Wednesday, December 9, 1998 Published at 11:31 GMT
Switzerland elects first female president
Swiss women MPs celebrate Ms Dreifuss's election
The Swiss Parliament has elected the country's first Jewish and first female president - the former Interior Minister Ruth Dreifuss.
BBC Geneva Correspondent Claire Doole says the appointment of Ms Dreifuss is a considerable personal achievement, in a country where women only got the vote in 1971 and which was the last in Western Europe to recognise Jewish rights.
Ms Dreifuss was the first woman elected general secretary of the Swiss trades union movement and only the second to take ministerial office.
Since becoming interior minister in 1993 she has covered a wide brief including environment, education and sport.
Her main legislative achievements have been in the field of women's issues. She is a vigorous defender of abortion, maternity and equal rights.
The office of president is held for a year and is a mainly ceremonial position largely involving representing Swiss interests abroad.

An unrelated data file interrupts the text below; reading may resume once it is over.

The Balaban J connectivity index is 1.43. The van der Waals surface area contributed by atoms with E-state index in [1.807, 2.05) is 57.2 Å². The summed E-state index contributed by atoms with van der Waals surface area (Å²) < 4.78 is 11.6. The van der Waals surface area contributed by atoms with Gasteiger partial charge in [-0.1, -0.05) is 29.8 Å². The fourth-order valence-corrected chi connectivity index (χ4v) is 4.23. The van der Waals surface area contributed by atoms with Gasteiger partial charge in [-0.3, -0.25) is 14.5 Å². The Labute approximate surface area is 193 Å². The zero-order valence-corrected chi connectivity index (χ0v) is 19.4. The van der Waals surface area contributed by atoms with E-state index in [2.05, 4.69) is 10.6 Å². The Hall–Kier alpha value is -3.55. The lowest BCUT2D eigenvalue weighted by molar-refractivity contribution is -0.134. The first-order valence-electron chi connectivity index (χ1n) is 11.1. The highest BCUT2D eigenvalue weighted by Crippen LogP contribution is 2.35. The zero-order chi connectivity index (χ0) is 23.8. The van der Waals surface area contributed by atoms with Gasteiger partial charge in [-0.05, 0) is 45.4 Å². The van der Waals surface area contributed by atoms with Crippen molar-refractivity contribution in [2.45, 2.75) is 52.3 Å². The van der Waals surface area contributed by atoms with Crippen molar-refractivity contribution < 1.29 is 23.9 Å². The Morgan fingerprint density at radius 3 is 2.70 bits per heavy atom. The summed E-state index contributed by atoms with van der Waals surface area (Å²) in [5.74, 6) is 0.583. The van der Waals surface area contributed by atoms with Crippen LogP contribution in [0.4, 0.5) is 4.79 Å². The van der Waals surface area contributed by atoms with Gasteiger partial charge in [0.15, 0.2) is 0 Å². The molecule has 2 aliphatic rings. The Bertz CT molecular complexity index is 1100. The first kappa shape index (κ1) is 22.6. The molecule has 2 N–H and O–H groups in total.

However she is known as a keen supporter of Swiss membership of the European Union and the United Nations and her appointment comes at a time of heightened debate about Switzerland's international role - in particular in relation to compensation claims from holocaust victims.
Fear of rise in anti-semitism
A report published in November and commissioned by the Swiss government concluded that 10% of the population hold anti-semitic views and warned that the recent settlement between Swiss banks and representatives of Holocaust victims might encourage anti-Jewish feelings.
However, the report noted that for the first time since World War II, a genuine opposition to anti-semitism is forming.
The report was commissioned earlier this year, partly as a response to international outrage at remarks by the then Swiss President, Jean Pascal Delamurez, which were perceived as anti-semitic.